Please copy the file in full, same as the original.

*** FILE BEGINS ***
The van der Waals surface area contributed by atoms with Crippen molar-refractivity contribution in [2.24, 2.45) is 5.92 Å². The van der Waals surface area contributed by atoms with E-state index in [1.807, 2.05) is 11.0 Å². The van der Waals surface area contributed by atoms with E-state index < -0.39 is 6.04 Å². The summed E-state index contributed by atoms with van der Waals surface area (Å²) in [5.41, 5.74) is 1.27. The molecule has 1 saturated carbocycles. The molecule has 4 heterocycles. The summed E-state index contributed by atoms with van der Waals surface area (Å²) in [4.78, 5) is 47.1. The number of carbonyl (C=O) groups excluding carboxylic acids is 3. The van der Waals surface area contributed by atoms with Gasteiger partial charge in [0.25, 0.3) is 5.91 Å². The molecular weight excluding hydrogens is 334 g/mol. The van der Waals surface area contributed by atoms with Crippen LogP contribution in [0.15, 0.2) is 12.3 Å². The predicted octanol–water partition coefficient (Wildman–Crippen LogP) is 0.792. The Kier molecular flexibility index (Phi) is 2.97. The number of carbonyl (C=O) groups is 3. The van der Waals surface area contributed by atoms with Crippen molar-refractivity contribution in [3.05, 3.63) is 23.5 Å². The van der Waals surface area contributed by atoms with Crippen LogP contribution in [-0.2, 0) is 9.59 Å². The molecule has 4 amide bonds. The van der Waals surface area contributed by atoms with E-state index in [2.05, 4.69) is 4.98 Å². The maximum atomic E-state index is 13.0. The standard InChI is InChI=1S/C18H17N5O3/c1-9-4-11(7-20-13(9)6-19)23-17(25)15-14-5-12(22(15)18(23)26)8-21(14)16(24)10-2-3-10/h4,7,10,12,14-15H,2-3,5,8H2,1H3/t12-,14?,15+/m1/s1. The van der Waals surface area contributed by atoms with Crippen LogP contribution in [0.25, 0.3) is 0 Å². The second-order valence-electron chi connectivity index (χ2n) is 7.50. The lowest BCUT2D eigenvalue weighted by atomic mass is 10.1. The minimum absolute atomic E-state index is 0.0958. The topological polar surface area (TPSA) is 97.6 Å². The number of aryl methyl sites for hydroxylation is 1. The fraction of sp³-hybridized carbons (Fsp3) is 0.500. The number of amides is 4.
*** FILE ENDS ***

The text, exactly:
The van der Waals surface area contributed by atoms with Crippen molar-refractivity contribution in [2.24, 2.45) is 5.92 Å². The van der Waals surface area contributed by atoms with E-state index in [1.807, 2.05) is 11.0 Å². The van der Waals surface area contributed by atoms with E-state index < -0.39 is 6.04 Å². The summed E-state index contributed by atoms with van der Waals surface area (Å²) in [5.41, 5.74) is 1.27. The molecule has 1 saturated carbocycles. The molecule has 4 heterocycles. The summed E-state index contributed by atoms with van der Waals surface area (Å²) in [4.78, 5) is 47.1. The number of carbonyl (C=O) groups excluding carboxylic acids is 3. The van der Waals surface area contributed by atoms with Gasteiger partial charge in [0.25, 0.3) is 5.91 Å². The molecular weight excluding hydrogens is 334 g/mol. The van der Waals surface area contributed by atoms with Crippen LogP contribution in [0.15, 0.2) is 12.3 Å². The predicted octanol–water partition coefficient (Wildman–Crippen LogP) is 0.792. The Kier molecular flexibility index (Phi) is 2.97. The number of carbonyl (C=O) groups is 3. The van der Waals surface area contributed by atoms with Crippen molar-refractivity contribution in [3.05, 3.63) is 23.5 Å². The van der Waals surface area contributed by atoms with Crippen LogP contribution in [-0.2, 0) is 9.59 Å². The molecule has 4 amide bonds. The van der Waals surface area contributed by atoms with E-state index in [2.05, 4.69) is 4.98 Å². The maximum atomic E-state index is 13.0. The standard InChI is InChI=1S/C18H17N5O3/c1-9-4-11(7-20-13(9)6-19)23-17(25)15-14-5-12(22(15)18(23)26)8-21(14)16(24)10-2-3-10/h4,7,10,12,14-15H,2-3,5,8H2,1H3/t12-,14?,15+/m1/s1. The van der Waals surface area contributed by atoms with Crippen LogP contribution in [0.25, 0.3) is 0 Å². The second-order valence-electron chi connectivity index (χ2n) is 7.50. The lowest BCUT2D eigenvalue weighted by atomic mass is 10.1. The minimum absolute atomic E-state index is 0.0958. The topological polar surface area (TPSA) is 97.6 Å². The number of aryl methyl sites for hydroxylation is 1. The fraction of sp³-hybridized carbons (Fsp3) is 0.500. The number of amides is 4.